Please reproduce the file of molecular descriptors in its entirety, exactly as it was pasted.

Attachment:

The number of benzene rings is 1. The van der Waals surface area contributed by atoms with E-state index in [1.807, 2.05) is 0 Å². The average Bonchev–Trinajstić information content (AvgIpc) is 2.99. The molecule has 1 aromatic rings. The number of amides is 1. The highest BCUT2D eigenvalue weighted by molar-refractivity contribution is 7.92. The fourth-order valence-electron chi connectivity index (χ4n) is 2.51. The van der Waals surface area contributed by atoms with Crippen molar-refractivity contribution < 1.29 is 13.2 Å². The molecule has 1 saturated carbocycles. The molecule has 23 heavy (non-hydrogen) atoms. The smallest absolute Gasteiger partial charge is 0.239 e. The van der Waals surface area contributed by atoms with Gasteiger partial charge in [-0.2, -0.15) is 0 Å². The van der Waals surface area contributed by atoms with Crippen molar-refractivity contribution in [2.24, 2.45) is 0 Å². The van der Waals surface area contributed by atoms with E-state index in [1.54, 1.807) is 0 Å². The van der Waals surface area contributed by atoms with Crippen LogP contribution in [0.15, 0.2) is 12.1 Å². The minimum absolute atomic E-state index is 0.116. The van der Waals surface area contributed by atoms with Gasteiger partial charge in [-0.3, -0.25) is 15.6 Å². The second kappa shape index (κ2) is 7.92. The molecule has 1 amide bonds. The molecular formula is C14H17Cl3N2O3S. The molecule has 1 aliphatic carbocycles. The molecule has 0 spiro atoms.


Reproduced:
The number of benzene rings is 1. The van der Waals surface area contributed by atoms with E-state index in [1.807, 2.05) is 0 Å². The average Bonchev–Trinajstić information content (AvgIpc) is 2.99. The molecule has 1 aromatic rings. The number of amides is 1. The highest BCUT2D eigenvalue weighted by molar-refractivity contribution is 7.92. The fourth-order valence-electron chi connectivity index (χ4n) is 2.51. The van der Waals surface area contributed by atoms with Crippen molar-refractivity contribution < 1.29 is 13.2 Å². The molecule has 1 saturated carbocycles. The molecule has 23 heavy (non-hydrogen) atoms. The smallest absolute Gasteiger partial charge is 0.239 e. The van der Waals surface area contributed by atoms with Gasteiger partial charge in [-0.2, -0.15) is 0 Å². The van der Waals surface area contributed by atoms with Crippen molar-refractivity contribution in [2.24, 2.45) is 0 Å². The van der Waals surface area contributed by atoms with E-state index in [1.54, 1.807) is 0 Å². The van der Waals surface area contributed by atoms with Crippen LogP contribution in [0.15, 0.2) is 12.1 Å². The minimum absolute atomic E-state index is 0.116. The van der Waals surface area contributed by atoms with Gasteiger partial charge in [-0.3, -0.25) is 15.6 Å². The second kappa shape index (κ2) is 7.92. The molecule has 1 amide bonds. The molecular formula is C14H17Cl3N2O3S. The molecule has 1 aliphatic carbocycles. The molecule has 0 spiro atoms.